The name deletion comes against a larger cultural backdrop on racist symbolism in public plazas, state parks, universities and sports franchises. The effort gathered momentum after a murderous white supremacist rally in 2017 in Charlottesville against a Confederate monument to Robert E. Lee, and was further energized by the murder of Mr. Floyd.
Native American groups have long protested against the use of Native nicknames and mascots, but the movement has gained new allies amid nationwide protests against racial injustice.
On Monday, the Washoe tribe of Nevada and California praised the resort for the name change, calling it a “bold” move.
“They were ready to do it,” Serrell Smokey, the tribe’s president, said in an interview. “They weren’t forced. Of course, the tribe pushed them for many years. But the fact that they were ready to do the right thing and get rid of that very hurtful word that was on their resort’s name was really daring.
Mr. Smokey said Native American communities across the country had been working for years to remove “squaw” from place names.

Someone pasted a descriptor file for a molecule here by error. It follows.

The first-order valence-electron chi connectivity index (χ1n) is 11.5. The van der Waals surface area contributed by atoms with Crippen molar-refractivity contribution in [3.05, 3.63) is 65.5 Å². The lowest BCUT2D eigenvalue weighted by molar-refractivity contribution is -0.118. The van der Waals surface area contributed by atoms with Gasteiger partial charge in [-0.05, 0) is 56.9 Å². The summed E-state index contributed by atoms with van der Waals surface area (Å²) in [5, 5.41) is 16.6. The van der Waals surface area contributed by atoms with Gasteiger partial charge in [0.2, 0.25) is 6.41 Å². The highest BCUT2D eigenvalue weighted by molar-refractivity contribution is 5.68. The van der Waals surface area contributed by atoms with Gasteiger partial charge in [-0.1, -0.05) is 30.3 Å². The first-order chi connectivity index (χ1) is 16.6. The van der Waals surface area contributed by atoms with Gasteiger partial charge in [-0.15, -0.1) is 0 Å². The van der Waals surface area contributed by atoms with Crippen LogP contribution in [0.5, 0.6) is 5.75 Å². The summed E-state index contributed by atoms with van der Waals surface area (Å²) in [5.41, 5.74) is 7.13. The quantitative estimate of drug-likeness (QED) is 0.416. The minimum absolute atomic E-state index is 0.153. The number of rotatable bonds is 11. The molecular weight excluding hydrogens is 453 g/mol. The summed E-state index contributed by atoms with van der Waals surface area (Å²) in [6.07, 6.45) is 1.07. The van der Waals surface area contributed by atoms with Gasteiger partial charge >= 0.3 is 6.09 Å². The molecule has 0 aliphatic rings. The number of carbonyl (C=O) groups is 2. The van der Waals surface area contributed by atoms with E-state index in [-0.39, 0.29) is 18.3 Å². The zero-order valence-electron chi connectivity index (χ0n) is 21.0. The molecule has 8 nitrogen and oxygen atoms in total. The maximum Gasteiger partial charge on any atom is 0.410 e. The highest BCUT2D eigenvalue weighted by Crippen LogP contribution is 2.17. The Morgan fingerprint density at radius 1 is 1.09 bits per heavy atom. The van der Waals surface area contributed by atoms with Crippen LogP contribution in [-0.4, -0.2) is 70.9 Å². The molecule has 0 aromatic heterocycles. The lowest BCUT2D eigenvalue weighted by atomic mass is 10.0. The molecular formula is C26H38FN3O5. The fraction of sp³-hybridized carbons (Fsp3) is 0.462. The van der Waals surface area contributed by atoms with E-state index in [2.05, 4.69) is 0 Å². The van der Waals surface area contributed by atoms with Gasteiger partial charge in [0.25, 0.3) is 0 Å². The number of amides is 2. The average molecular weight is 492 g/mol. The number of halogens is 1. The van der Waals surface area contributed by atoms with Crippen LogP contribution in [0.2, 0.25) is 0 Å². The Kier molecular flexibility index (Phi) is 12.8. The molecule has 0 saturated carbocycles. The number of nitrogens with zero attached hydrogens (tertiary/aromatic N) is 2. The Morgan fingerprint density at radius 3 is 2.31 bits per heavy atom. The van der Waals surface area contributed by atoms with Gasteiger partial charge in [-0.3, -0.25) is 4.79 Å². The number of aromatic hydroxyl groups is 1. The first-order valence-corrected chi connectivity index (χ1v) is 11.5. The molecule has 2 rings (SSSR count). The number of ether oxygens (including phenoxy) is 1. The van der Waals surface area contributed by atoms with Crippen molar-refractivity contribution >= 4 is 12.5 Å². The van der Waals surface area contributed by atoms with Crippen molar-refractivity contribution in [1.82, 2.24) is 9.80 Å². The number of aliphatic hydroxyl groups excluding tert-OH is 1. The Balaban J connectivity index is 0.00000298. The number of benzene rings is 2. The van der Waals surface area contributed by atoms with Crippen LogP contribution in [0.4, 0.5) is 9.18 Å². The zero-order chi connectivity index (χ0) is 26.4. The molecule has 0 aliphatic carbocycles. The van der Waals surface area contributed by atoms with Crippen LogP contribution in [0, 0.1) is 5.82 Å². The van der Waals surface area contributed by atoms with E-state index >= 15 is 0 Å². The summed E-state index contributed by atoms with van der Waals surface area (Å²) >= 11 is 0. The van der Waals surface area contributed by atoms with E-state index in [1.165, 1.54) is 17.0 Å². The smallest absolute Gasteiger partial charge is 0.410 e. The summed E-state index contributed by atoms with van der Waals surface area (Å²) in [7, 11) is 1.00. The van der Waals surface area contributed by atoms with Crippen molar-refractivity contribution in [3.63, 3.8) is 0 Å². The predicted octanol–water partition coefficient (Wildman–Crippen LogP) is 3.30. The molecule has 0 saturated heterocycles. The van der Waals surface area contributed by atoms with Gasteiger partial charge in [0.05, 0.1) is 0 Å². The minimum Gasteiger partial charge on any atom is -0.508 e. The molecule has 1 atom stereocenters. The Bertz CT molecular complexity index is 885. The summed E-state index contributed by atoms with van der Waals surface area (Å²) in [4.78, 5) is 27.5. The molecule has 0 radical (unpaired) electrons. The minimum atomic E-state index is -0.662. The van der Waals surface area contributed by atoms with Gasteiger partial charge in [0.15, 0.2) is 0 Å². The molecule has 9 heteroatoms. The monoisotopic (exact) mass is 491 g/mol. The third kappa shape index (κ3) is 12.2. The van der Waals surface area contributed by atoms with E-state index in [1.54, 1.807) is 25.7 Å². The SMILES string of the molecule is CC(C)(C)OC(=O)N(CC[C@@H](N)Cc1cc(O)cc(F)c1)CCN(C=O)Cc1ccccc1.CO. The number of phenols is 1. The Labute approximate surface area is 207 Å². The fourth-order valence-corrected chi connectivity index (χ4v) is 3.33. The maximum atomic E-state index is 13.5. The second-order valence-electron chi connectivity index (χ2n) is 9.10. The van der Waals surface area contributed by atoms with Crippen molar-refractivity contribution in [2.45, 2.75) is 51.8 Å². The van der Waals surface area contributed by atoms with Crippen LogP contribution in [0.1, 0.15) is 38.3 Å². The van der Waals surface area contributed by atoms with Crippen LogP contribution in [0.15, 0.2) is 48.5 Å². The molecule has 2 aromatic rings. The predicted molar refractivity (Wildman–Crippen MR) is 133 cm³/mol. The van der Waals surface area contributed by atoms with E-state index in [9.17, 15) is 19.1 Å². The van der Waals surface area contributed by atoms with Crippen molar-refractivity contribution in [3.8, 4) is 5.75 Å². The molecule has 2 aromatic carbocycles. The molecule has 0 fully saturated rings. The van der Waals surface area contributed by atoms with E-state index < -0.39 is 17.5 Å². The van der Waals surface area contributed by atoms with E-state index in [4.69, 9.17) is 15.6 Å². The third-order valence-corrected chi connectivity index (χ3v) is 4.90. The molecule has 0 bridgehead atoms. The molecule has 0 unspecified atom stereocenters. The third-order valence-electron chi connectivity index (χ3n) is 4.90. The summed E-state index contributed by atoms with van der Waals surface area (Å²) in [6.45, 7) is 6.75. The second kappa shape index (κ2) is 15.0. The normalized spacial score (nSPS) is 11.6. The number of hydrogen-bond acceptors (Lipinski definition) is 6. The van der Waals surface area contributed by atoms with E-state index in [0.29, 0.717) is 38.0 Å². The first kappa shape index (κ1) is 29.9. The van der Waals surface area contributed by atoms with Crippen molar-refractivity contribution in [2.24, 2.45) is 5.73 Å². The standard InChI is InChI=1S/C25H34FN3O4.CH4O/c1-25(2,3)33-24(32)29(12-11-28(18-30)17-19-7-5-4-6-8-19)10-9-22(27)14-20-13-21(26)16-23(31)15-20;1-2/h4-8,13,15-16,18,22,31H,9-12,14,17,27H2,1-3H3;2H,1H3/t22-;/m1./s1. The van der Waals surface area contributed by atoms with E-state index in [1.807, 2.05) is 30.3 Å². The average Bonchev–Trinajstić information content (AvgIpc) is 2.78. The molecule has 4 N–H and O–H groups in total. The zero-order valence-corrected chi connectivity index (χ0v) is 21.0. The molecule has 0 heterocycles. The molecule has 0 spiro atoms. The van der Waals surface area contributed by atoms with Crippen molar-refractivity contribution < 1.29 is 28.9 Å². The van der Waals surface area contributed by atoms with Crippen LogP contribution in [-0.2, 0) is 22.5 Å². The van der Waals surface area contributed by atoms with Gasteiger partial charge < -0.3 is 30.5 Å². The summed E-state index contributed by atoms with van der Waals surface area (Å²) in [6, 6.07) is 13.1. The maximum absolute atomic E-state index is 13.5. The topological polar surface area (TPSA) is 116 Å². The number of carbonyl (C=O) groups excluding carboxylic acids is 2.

“It affects all aboriginal people across the country,” he said. “It was a term that was used to demean others, mainly women, to dehumanize them so that it would be acceptable for Americans to be mistreated, murdered, raped and made into slaves.”
He added: “It’s also a term that somehow has been accepted along the way.”
Last year, under pressure from commercial sponsors, the Washington football team announced it would abandon its “Redskins” name and Indian Head logo, a forced turnaround by team owner Daniel Snyder, who had said for years that he would never change the name. . In December, the Cleveland baseball team announced it would drop the name “Indians”.